GlaxoSmithKline pays $3 billion in healthcare fraud settlement
Published: Monday, July 9, 2012
Updated: Monday, August 27, 2012 16:08
GlaxoSmithKline (GSK), the British pharmaceutical company behind the drugs Paxil, Wellbutrin, and Advair, pled guilty to federal charges of misconduct in the marketing of its products, July 2. The company will pay out $2 billion plus a $1 billion criminal fine, amounting to the largest health care fraud fine in history.
According to a statement released by the United States Department of Justice (DOJ), GSK was found guilty of, “unlawful promotion of prescription drugs, its failure to report certain safety data, and its civil liability for alleged false price reporting practices.”
The DOJ alleges that from 1998 to 2003 GSK illegally marketed the drug Paxil for the treatment of depression in minors, even though the Federal Drug Administration never approved the medicine for children. The department also claims that Wellbutrin, a drug approved only for Major Depressive Disorder, was promoted for weight loss and the treatment of sexual dysfunction.
The heavily publicized asthma drug, Advair, was promoted for “first-line therapy for mild asthma” when it was never medically approved for that condition. Other misbranded drugs included diabetes drug Avandia, anti-epileptic drug Lamictal, and post-operative nausea drug Zofran.
In a statement on the company’s website, CEO Sir Andrew Witty remarked: “We have fundamentally changed our procedures for compliance, marketing and selling. When necessary, we have removed employees who have engaged in misconduct.” However the statement also says that GSK “does not constitute an admission of any liability or wrongdoing in the selling and marketing of [its products].”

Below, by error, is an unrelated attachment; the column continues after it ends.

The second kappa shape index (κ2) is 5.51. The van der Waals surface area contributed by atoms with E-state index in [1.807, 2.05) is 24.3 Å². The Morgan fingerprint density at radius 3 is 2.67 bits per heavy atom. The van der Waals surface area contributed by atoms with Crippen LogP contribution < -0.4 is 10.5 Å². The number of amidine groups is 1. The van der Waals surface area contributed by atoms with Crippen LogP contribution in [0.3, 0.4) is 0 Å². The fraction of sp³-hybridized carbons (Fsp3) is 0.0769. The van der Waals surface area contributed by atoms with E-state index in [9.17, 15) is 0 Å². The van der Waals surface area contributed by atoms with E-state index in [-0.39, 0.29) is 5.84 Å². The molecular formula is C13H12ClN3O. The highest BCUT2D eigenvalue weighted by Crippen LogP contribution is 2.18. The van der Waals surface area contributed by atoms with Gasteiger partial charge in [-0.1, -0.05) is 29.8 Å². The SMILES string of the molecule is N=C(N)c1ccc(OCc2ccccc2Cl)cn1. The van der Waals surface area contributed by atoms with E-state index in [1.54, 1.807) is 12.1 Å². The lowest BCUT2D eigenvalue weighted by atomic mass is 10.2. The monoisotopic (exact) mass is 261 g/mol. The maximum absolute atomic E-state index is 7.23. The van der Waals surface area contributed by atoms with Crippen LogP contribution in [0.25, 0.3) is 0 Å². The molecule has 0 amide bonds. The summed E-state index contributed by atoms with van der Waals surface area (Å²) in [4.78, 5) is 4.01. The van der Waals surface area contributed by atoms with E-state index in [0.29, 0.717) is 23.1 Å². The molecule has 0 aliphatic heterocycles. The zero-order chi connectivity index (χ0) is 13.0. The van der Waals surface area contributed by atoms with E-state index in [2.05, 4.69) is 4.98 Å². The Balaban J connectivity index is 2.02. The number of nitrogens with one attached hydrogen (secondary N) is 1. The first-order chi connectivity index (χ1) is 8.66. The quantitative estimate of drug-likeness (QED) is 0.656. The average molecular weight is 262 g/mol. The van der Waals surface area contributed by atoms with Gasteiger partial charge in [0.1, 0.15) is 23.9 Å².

The DOJ contends that the company, “paid kickbacks to health care professionals to induce them to promote and prescribe” medications that were never approved for certain conditions. This form of aggressive marketing is what U.S. State Attorney John Walsh called out as a major concern through the government statement.
“Patients rely on their physicians to prescribe the drugs they need,” Walsh said. “The pharmaceutical industries’ drive for profits can distort the information provided to physicians concerning drugs.”
Brett Penager, chief marketing officer for local chiropractic centers Chiro One, said he was not surprised by the DOJ’s statement.
“The promotion of drugs within the U.S. has continued to escalate,” said Penager. “There’s a lot of great pharmaceutical companies do to support the human condition, but the over use of [medication] has become an epidemic.”
Penager believes that while prescription medications do have their place in health care they should be used appropriately and only when necessary.
“In the U.S. we use drugs as a form of healthcare without it having to be a crisis.”
While the government’s fine against GSK is the largest to date, it is not the first. ProPublica, a non-profit investigative news platform, published on July 3 that in the past three years there have been six multi-million dollar fines levied against pharmaceutical companies for “inappropriately, and in some cases illegally promoting prescription drugs.”